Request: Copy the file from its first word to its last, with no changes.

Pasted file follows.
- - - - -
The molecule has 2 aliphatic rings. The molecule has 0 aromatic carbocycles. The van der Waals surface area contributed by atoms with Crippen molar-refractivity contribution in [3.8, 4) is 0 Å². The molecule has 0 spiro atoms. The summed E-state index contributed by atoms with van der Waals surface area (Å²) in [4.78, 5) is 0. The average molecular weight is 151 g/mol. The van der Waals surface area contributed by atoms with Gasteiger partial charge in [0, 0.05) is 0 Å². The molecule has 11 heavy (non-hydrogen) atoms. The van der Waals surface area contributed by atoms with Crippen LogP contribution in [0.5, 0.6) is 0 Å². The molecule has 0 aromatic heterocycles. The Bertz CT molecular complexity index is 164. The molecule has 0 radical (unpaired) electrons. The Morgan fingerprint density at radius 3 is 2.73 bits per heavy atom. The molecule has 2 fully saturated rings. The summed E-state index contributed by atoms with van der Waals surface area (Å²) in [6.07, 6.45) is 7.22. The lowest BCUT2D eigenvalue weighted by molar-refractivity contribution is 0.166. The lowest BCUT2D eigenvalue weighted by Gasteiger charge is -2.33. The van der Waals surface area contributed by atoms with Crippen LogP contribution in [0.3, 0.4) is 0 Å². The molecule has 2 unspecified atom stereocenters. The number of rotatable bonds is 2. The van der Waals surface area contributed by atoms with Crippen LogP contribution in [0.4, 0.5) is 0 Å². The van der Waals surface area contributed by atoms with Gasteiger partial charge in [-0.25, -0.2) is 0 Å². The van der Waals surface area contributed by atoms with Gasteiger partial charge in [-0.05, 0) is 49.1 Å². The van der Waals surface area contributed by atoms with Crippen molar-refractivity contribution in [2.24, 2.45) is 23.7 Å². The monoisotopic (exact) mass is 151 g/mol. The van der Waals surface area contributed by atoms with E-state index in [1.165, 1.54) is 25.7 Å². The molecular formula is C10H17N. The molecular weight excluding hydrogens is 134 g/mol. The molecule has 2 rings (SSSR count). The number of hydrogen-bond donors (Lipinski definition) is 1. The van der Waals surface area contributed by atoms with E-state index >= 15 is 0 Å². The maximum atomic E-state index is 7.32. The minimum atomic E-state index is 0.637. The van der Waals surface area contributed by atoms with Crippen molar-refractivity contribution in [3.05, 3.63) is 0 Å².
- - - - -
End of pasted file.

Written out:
The molecule has 2 aliphatic rings. The molecule has 0 aromatic carbocycles. The van der Waals surface area contributed by atoms with Crippen molar-refractivity contribution in [3.8, 4) is 0 Å². The molecule has 0 spiro atoms. The summed E-state index contributed by atoms with van der Waals surface area (Å²) in [4.78, 5) is 0. The average molecular weight is 151 g/mol. The van der Waals surface area contributed by atoms with Gasteiger partial charge in [0, 0.05) is 0 Å². The molecule has 11 heavy (non-hydrogen) atoms. The van der Waals surface area contributed by atoms with Crippen LogP contribution in [0.5, 0.6) is 0 Å². The molecule has 0 aromatic heterocycles. The Bertz CT molecular complexity index is 164. The molecule has 0 radical (unpaired) electrons. The Morgan fingerprint density at radius 3 is 2.73 bits per heavy atom. The molecule has 2 fully saturated rings. The summed E-state index contributed by atoms with van der Waals surface area (Å²) in [6.07, 6.45) is 7.22. The lowest BCUT2D eigenvalue weighted by molar-refractivity contribution is 0.166. The lowest BCUT2D eigenvalue weighted by Gasteiger charge is -2.33. The van der Waals surface area contributed by atoms with Crippen LogP contribution in [0.3, 0.4) is 0 Å². The molecule has 2 unspecified atom stereocenters. The number of rotatable bonds is 2. The van der Waals surface area contributed by atoms with Crippen LogP contribution in [0.4, 0.5) is 0 Å². The van der Waals surface area contributed by atoms with Gasteiger partial charge in [-0.25, -0.2) is 0 Å². The van der Waals surface area contributed by atoms with Gasteiger partial charge in [-0.05, 0) is 49.1 Å². The van der Waals surface area contributed by atoms with Crippen molar-refractivity contribution in [2.24, 2.45) is 23.7 Å². The monoisotopic (exact) mass is 151 g/mol. The van der Waals surface area contributed by atoms with E-state index in [1.165, 1.54) is 25.7 Å². The molecular formula is C10H17N. The molecular weight excluding hydrogens is 134 g/mol. The molecule has 2 rings (SSSR count). The number of hydrogen-bond donors (Lipinski definition) is 1. The van der Waals surface area contributed by atoms with E-state index >= 15 is 0 Å². The maximum atomic E-state index is 7.32. The minimum atomic E-state index is 0.637. The van der Waals surface area contributed by atoms with Crippen molar-refractivity contribution in [3.05, 3.63) is 0 Å².